Evaluating body condition is an important evaluation tool for sheep producers.
Producers should evaluate sheep at key times throughout the year such as prior to breeding season, late pregnancy and at weaning. Evaluate body condition at these key times not only for profitability, but also for the health and welfare of the animals.
Body condition is typically evaluated using a scale from 1 to 5 for sheep. The scale allows you to assess the amount of fat covering on the animal. A score of 1 means the animal is extremely thin while a score of 5 means that the animal is extremely fat. Ideally, ewes should have an average body condition score of 3 to 4 at lambing. A score of 3 means that the spinous bones are smoothly covered with fat but can still be felt with some pressure. The loin eye muscle should be full and should be covered with some fat. Females that are thin at breeding are likely to produce fewer lambs than ewes in good body condition. In addition, ewes that are thin at lambing are like to produce smaller and less vigorous lambs. Females that are too fat are more like to have birthing difficulty and may also have problems with pregnancy toxemia. Very thin ewes are more prone to pregnancy toxemia also if they are not receiving adequate nutrition.
As sheep producers, we often take advantage of spring's high quality pastures to get animals to gain weight to increase body condition score. We also take advantage of the high quality nutrition in pasture grasses for milk production. This increased milk production benefits young animals nursing their mother or can benefit ewes that will be rebred shortly after weaning. It can take as long as four to six weeks to make any major changes in an animal's body condition score, so it is important to evaluate body condition throughout the year.
Let's take a look at an example of how this works in a flock. If the average body condition score of a ewe flock is less than the recommended 3 to 4 body condition score, then the producer should evaluate the feed quality as well as feed quantity. If only a few ewes are too thin, then the producer may want to evaluate those ewes individually. The producer can then answer some questions. Is there some problem other than feed quality or quantity that causes these ewes to carry less condition? Should these ewes be culled or do I need to separate them from the main flock and feed them differently?" In some cases, a young ewe may be thin because she has done a great job raising her lamb or lambs. In this case, the producer may want to see how that ewe performs the next time she lambs and then re-evaluate her at weaning time. Or, are these ewes thin because they are more susceptible to internal parasites?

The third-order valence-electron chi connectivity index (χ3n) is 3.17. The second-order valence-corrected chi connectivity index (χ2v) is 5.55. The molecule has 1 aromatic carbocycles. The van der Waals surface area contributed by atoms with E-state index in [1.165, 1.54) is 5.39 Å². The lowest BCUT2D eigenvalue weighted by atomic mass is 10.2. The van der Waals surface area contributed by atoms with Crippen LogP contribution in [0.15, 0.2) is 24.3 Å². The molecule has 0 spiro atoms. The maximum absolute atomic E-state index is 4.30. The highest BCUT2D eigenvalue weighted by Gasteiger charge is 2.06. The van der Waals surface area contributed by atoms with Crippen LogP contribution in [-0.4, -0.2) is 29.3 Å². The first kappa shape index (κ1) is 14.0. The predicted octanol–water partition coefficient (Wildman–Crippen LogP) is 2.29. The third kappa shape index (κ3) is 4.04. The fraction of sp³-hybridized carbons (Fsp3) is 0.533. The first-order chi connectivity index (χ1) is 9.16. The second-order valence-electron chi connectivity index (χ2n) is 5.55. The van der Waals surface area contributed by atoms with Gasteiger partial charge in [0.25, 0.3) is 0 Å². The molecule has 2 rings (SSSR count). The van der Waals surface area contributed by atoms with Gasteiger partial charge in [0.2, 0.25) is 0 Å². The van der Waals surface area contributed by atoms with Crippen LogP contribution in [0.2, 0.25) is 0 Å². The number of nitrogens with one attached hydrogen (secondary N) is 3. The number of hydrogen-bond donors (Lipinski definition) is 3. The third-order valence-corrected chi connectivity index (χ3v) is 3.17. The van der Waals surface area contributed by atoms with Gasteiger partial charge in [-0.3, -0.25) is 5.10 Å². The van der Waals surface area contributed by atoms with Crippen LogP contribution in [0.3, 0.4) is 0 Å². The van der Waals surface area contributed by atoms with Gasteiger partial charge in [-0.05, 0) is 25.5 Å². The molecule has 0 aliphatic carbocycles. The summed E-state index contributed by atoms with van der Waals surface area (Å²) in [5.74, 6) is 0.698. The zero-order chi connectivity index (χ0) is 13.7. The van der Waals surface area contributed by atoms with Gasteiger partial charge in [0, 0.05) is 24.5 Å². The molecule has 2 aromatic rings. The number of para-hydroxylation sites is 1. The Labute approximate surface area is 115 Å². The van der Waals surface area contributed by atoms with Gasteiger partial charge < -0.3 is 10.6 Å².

We can expect ewes to lose weight while nursing lambs, but they should regain this lost weight quickly once the lambs are weaned. The body condition of the ewe in this photo is very acceptable for a ewe that recently weaned lambs.
For those ewes that are too fat, the producer may want to ask why? If the entire flock is overweight, the producer may need to take a look at the feeding program. Feed makes up a major portion of the cost to keep a ewe and therefore warrants some consideration. Most producers balance rations to meet the nutritional requirements of animals. If producers have only a few ewes that are overweight, they may want to look at the lambs that the ewe weaned. Instead of producing milk for the lambs, did the ewe take the nutrients she consumed and convert them into body fat? If last year's lambs weighed less than the average, the producer should consider the option of culling the ewe. If last year's lambs weighed more than the average, then the producer should be thankful to own a ewe that is very efficient and is an "easy keeper."
Whatever the situation, producers should evaluate body condition throughout the year. Body condition can earn producers money if the ewes are in the proper condition, breed quickly, and produce healthy, vigorous twins that are moderate in birth weight. Time lost in breeding will translate into later born lambs that weigh less at weaning time as well as lambs that reach market weights for harvest later in the year.